How many times have you heard this statement: you should not abandon your boat until you have to step up into the liferaft. Sounds pretty facile, doesn’t it? Easy for you to say, if you’re not the one with a foot of water over the cabin sole in the middle of a black howling night a hundred miles from land.
The thing is, there are more and more instances of people abandoning boats that are then found weeks or months later, having drifted across large expanses of ocean. Only a few weeks ago a 36-foot cruising boat that had been abandoned because of an unspecified rigging problem during the Atlantic Rally for Cruisers back in December was found drifting off Antigua. Considering the crew had been aiming for nearby St Lucia, the boat did an admirable job of getting itself so close.
I could come up with many more examples, but you get the point. In this age of instantaneous communication, it’s only too easy to call for help when things get tough. Long gone are the likes of Blondie Hasler, the progenitor of the Observer Singlehanded Transatlantic Race (OSTAR), who, when asked what would happen if his boat sank under him, replied that he would “drown like a gentleman.” (That, for the record, is not the answer I gave my wife the first time she asked that question).
Anyway, I was intrigued by two incidents that took place recently off the coast of New Zealand, my old stamping ground. In the first, an inexperienced crew helping deliver a 25-foot boat down the west coast of the North island decided they’d had enough of the 25-knot winds and 10-foot seas (fairly typical Kiwi sailing conditions) and pulled the pin on the EPIRB – against the skipper’s wishes.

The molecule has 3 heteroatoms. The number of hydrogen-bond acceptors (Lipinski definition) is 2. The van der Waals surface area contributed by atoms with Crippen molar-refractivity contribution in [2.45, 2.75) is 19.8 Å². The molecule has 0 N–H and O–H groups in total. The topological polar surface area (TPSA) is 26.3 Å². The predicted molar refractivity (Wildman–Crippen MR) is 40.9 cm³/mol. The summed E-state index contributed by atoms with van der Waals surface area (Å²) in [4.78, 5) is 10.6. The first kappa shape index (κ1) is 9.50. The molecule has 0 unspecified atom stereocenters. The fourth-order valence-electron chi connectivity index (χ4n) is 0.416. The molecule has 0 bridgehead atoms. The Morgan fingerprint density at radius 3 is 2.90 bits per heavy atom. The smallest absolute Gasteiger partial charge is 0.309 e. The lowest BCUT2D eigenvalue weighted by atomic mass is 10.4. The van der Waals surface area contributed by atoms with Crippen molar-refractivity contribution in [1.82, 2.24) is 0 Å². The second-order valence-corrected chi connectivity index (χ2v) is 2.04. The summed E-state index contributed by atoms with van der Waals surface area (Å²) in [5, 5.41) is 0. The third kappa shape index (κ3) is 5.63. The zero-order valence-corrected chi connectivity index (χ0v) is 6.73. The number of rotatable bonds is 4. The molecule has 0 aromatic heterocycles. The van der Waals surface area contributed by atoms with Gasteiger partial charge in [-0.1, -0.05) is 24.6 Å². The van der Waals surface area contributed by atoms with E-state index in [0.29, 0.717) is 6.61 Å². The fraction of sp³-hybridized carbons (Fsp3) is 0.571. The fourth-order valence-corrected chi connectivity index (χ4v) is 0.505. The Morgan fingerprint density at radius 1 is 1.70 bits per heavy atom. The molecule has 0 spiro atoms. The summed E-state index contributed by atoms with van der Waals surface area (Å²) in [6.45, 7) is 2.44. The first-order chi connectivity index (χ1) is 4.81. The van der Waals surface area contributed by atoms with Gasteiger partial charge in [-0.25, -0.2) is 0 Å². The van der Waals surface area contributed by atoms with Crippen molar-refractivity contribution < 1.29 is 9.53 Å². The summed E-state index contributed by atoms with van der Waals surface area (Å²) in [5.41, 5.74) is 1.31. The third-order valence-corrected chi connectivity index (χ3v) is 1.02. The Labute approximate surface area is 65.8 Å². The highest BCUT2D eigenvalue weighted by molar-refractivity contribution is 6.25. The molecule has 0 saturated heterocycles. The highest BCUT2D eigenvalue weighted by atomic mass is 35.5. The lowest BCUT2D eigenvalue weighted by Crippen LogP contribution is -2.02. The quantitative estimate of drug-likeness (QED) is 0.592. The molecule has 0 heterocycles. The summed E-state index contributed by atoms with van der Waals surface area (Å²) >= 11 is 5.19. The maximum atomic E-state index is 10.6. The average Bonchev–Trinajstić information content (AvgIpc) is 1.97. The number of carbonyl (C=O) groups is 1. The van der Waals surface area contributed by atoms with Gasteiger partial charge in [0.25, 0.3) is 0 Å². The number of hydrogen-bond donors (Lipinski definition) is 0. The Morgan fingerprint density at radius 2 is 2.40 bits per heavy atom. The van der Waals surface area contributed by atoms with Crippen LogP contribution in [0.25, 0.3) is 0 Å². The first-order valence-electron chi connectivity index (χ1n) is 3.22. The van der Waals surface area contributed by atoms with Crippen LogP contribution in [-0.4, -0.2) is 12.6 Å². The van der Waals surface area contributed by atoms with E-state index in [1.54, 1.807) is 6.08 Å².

Now, the skipper was adamant that there was no danger and that his boat was well able to handle the conditions, but even so he was ordered to abandon ship along with the three frightened greenhorns when the rescue helicopter arrived. The uninsured boat, Air Apparent, was left to drift and for all I know may be still sailing in circles in the Pacific; her unfortunate owner thought the mutinous crew should cough up for a replacement, but I doubt he’s had any luck.
This incident stirred up a huge debate among Kiwis, who generally have a low tolerance for wimps and little sympathy for people who get themselves into situations they can’t cope with. The contrite crew impressed by making a large donation towards the cost of the rescue, but so far the luckless owner is no closer to getting a new boat. Remember the Perfect Storm book and movie? The poor skipper whose green crew pulled the same stunt, and who was taken off his boat – which survived the storm on its own, and was later found, still afloat?
Two lessons here are that a boat can often take more punishment than its crew; and you should choose your crew very carefully. Being offshore in a small boat – and in that context anything shorter than a maxi-yacht is a small boat – is not for everyone. Ocean sailing is wonderfully rewarding but it can get uncomfortable and scary out there, and if you don’t have the mindset to deal with that you should stay home. The uncomfortable, scary parts are, of course, just part and parcel of the whole offshore experience that many people find addictive.
Calling for outside help should be a last-resort measure, taken when you are in actual and pressing danger, not just scared, wet, and cold. Putting a helicopter crew at risk just because you’d rather be at home in front of a fireplace than stuck in a small boat in a storm is irresponsible and inexcusable.
Now, here’s a great story that shows how real ocean sailors cope with misfortune. A husband and wife, each sailing their own boats on circumnavigations (it’s a long story), were 700 miles off the New Zealand coast when the husband’s 27-foot plywood boat Galennaia was damaged during a gale and began taking on water. Did Tony Curphy set off his EPIRB? Did he hell. He radioed his wife, Suzanne, who was 150 miles away on her 40-foot ketch, So Long, and started pumping. Two days later, she arrived and the two hooked up a towline to Galennaia. Eight days later, they pulled into Nelson, on the tip of the South Island.
Now that’s an example of the right stuff. And an example of the kind of crew you never need to worry about – no crew at all.